“A Prayer for Owen Meany” is one of three books I’m reading at this time. The John Irving novel is about a friendship that develops between two boys who meet in the 1950s. The narrator is Johnny Wheelwright and he talks about what an amazing person his best friend, Owen – who also has dwarfism – turns out to be. (Apparently, this book became the movie, “Simon Birch.”)
Prior to reading this novel, I completed “The Third Life of Grange Copeland” by Alice Walker. Quite different from Owen Meany, this was about the trials and tribulations of Grange Copeland, who worked as a sharecropper in the segregated south. Frustrated with his life circumstances, he abandons his wife and son. When he returns, his wife is dead and his son has become an abusive husband and father to his three daughters. After a tragedy, Grange’s son is sent to jail and Ruth – Grange’s granddaughter – is sent to live with Grange.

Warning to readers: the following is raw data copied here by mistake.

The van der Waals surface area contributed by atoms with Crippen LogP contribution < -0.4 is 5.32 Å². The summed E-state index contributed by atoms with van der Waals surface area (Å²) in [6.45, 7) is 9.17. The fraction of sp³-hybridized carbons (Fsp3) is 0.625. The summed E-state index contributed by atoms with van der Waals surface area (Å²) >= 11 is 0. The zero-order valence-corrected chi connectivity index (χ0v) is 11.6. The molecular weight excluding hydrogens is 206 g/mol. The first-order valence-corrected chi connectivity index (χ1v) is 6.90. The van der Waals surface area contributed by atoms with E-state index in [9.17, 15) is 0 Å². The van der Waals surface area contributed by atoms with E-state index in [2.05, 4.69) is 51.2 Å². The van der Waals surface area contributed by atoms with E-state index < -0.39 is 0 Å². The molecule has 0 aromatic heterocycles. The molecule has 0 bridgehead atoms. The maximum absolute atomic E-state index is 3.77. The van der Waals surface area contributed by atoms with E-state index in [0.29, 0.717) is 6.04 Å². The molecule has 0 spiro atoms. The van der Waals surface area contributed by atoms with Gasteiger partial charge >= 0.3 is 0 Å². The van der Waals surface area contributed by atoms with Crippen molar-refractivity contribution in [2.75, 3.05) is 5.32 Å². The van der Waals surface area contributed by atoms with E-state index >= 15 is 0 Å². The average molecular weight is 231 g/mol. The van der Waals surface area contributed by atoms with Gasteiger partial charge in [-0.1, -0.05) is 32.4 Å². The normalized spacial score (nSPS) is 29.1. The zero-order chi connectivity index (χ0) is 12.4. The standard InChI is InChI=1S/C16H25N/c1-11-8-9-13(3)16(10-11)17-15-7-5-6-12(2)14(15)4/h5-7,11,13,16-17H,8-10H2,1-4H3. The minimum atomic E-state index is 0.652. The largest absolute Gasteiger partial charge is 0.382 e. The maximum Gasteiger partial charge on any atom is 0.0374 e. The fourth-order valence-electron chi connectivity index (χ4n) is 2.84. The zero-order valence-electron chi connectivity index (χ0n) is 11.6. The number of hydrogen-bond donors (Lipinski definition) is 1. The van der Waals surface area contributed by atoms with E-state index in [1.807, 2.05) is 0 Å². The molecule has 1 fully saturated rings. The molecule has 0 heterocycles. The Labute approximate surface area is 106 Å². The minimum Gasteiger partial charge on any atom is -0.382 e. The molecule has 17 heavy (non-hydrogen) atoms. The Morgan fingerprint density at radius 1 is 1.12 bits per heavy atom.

Both novels are about relationships, one that forms through gender and another that is formed through guilt. It is unclear how Johnny and Owen became best friends, but it is a bond that deepens when Owen accidentally hits a baseball that kills Johnny’s mother. Grange and Ruth are strangers, but Grange’s guilt draws him closer to his son’s family. And when his son commits a murder, a bond is formed between Grange and Ruth.
There’s no Sistahood in either book, but it’s nice to see the healthy brotherhood that grows between Johnny and Owen. (Of course, I haven’t finished the book yet, so who knows what will happen in the end) In the Grange Copeland book, Ruth has no female friends or role models, only her grandfather. While that seems to stunt her social development as a young woman, it still gives her the strength she needs to face ongoing obstacles.
The Alice Walker novel ends on a semi-tragic note; I suspect a similar ending for Owen Meany. Still, both books show the ongoing importance of relationships – no matter what kind.